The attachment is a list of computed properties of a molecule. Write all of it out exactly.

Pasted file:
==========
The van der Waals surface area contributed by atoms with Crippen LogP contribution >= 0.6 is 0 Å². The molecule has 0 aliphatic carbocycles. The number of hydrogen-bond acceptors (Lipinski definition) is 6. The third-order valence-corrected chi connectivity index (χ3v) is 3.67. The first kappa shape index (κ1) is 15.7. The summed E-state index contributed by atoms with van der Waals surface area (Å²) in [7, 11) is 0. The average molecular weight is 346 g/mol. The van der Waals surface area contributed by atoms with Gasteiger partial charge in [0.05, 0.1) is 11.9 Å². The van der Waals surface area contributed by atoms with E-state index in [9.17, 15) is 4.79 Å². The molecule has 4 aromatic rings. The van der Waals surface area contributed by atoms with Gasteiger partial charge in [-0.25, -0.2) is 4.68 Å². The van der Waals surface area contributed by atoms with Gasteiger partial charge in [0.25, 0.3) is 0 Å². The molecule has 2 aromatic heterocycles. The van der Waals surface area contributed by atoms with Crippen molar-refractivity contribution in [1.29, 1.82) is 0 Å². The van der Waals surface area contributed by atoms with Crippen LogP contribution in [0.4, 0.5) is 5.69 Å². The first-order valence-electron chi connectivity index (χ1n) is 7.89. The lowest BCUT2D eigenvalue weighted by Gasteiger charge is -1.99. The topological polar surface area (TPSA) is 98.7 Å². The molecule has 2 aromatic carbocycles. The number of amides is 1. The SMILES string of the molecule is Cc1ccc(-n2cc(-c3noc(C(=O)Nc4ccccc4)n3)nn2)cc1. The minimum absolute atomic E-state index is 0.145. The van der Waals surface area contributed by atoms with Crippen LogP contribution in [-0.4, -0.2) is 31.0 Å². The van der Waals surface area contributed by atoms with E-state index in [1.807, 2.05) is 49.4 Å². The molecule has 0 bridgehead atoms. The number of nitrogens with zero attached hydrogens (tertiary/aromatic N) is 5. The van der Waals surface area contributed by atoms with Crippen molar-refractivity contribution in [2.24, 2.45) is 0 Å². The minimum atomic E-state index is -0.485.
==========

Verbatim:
The van der Waals surface area contributed by atoms with Crippen LogP contribution >= 0.6 is 0 Å². The molecule has 0 aliphatic carbocycles. The number of hydrogen-bond acceptors (Lipinski definition) is 6. The third-order valence-corrected chi connectivity index (χ3v) is 3.67. The first kappa shape index (κ1) is 15.7. The summed E-state index contributed by atoms with van der Waals surface area (Å²) in [7, 11) is 0. The average molecular weight is 346 g/mol. The van der Waals surface area contributed by atoms with Gasteiger partial charge in [0.05, 0.1) is 11.9 Å². The van der Waals surface area contributed by atoms with E-state index in [9.17, 15) is 4.79 Å². The molecule has 4 aromatic rings. The van der Waals surface area contributed by atoms with Gasteiger partial charge in [-0.25, -0.2) is 4.68 Å². The van der Waals surface area contributed by atoms with Gasteiger partial charge in [0.25, 0.3) is 0 Å². The molecule has 2 aromatic heterocycles. The van der Waals surface area contributed by atoms with Crippen molar-refractivity contribution in [1.29, 1.82) is 0 Å². The van der Waals surface area contributed by atoms with Crippen LogP contribution in [0.4, 0.5) is 5.69 Å². The first-order valence-electron chi connectivity index (χ1n) is 7.89. The lowest BCUT2D eigenvalue weighted by Gasteiger charge is -1.99. The topological polar surface area (TPSA) is 98.7 Å². The molecule has 2 aromatic carbocycles. The number of amides is 1. The SMILES string of the molecule is Cc1ccc(-n2cc(-c3noc(C(=O)Nc4ccccc4)n3)nn2)cc1. The minimum absolute atomic E-state index is 0.145. The van der Waals surface area contributed by atoms with Crippen LogP contribution in [-0.4, -0.2) is 31.0 Å². The van der Waals surface area contributed by atoms with E-state index in [1.807, 2.05) is 49.4 Å². The molecule has 0 bridgehead atoms. The number of nitrogens with zero attached hydrogens (tertiary/aromatic N) is 5. The van der Waals surface area contributed by atoms with Crippen molar-refractivity contribution in [2.24, 2.45) is 0 Å². The minimum atomic E-state index is -0.485.